Building a grid system using WS-Resource Transfer, Part 5: Using WS-RT for work distribution

The fifth and final part of my series on using WS-Resource Transfer is available to read now. In this last part we look at using the WS-RT system as a method for distributing work within your grid system. Read Building a grid system using WS-Resource Transfer, Part 5: Using WS-RT for work distributionRead past parts of the series: Read: Building a grid system using WS-Resource Transfer Series

Building a grid system using WS-Resource Transfer, Part 4: Using WS-RT for grid monitoring

The fourth part of my series on developing a grid solution using the new WS-Resource Transfer system is available now. In this tutorial, we look at both sides of the security session, in terms of using WS-RT as an aid to the authorization process and at combining WS-Security with WS-RT for secure resource exchange.Read: Building a grid system using WS-Resource Transfer, Part 4: Using WS-RT for grid monitoringRead past parts of the series: Read: Building a grid system using WS-Resource Transfer Series

Building a grid system using WS-Resource Transfer, Part 3: Using WS-RT for grid monitoring

The third part of my series on building a grid system using WS-RT. In this third part of the series, we go deeper into the process of using WS-RT as a grid solution by examining how we can use WS-RT to store and collate information for monitoring the grid. From the intro:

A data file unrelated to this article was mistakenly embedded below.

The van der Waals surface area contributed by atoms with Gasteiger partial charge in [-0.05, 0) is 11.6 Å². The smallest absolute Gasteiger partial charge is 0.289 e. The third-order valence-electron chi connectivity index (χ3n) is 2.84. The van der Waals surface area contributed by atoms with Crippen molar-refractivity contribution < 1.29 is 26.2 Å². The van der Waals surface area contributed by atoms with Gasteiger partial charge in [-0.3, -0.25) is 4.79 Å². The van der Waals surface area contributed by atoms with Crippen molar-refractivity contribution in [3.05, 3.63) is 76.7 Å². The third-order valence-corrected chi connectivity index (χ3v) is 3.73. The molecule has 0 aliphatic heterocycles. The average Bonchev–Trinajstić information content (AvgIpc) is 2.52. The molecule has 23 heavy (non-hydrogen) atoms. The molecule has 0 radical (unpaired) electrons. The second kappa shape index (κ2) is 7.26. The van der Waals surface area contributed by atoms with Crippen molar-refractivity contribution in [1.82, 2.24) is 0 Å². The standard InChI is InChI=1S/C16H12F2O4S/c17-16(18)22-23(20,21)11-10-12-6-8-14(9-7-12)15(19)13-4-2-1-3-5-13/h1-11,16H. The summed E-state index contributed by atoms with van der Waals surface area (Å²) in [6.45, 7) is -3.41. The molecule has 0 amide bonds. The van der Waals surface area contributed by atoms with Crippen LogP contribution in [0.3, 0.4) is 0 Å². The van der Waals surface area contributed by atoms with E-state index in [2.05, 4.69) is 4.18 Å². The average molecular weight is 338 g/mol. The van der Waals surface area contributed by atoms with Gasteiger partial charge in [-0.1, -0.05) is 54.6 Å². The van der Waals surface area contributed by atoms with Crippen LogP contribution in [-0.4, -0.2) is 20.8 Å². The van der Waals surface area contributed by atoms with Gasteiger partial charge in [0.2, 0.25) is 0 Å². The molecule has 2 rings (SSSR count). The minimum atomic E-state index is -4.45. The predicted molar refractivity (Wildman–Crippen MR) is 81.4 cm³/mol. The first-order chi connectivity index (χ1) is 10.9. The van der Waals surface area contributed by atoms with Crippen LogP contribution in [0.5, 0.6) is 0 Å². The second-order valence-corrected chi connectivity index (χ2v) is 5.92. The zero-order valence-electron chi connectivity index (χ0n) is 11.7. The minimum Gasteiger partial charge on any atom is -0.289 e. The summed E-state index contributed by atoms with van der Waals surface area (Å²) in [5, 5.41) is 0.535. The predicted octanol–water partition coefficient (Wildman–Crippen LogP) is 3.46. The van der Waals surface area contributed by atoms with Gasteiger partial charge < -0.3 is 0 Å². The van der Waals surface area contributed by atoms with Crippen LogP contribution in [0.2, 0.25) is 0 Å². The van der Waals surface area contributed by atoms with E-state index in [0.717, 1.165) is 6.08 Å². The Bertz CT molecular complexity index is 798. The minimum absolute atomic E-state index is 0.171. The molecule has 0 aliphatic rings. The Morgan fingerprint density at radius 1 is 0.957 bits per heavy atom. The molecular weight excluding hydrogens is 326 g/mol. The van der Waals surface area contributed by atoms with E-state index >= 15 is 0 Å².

In this tutorial, you learn how to use the WS-RT standard to help manage your individual grid nodes. We’ll look at how to extract individual pieces of information from resource data, how to update and set individual attributes, and how to extend the existing database interface to create and expose trend data through our WS-RT interface.

Read: Building a grid system using WS-Resource Transfer, Part 3: Using WS-RT for grid monitoringRead past parts of the series: Read: Building a grid system using WS-Resource Transfer Series

IBM developerWork Grid Zone PDFs

In light of the announcement that IBM are retiring their developerWorks Grid zone (see this post), I’ve tried to grab a copy of all the PDFs for the articles I was involved in. There are some missing gaps because the PDFs have already disappeared (notably, the Python grid series), but everything else should be listed below:

Let me know if anything is missing and I’ll see what I can do.

Grid computing zone is being retired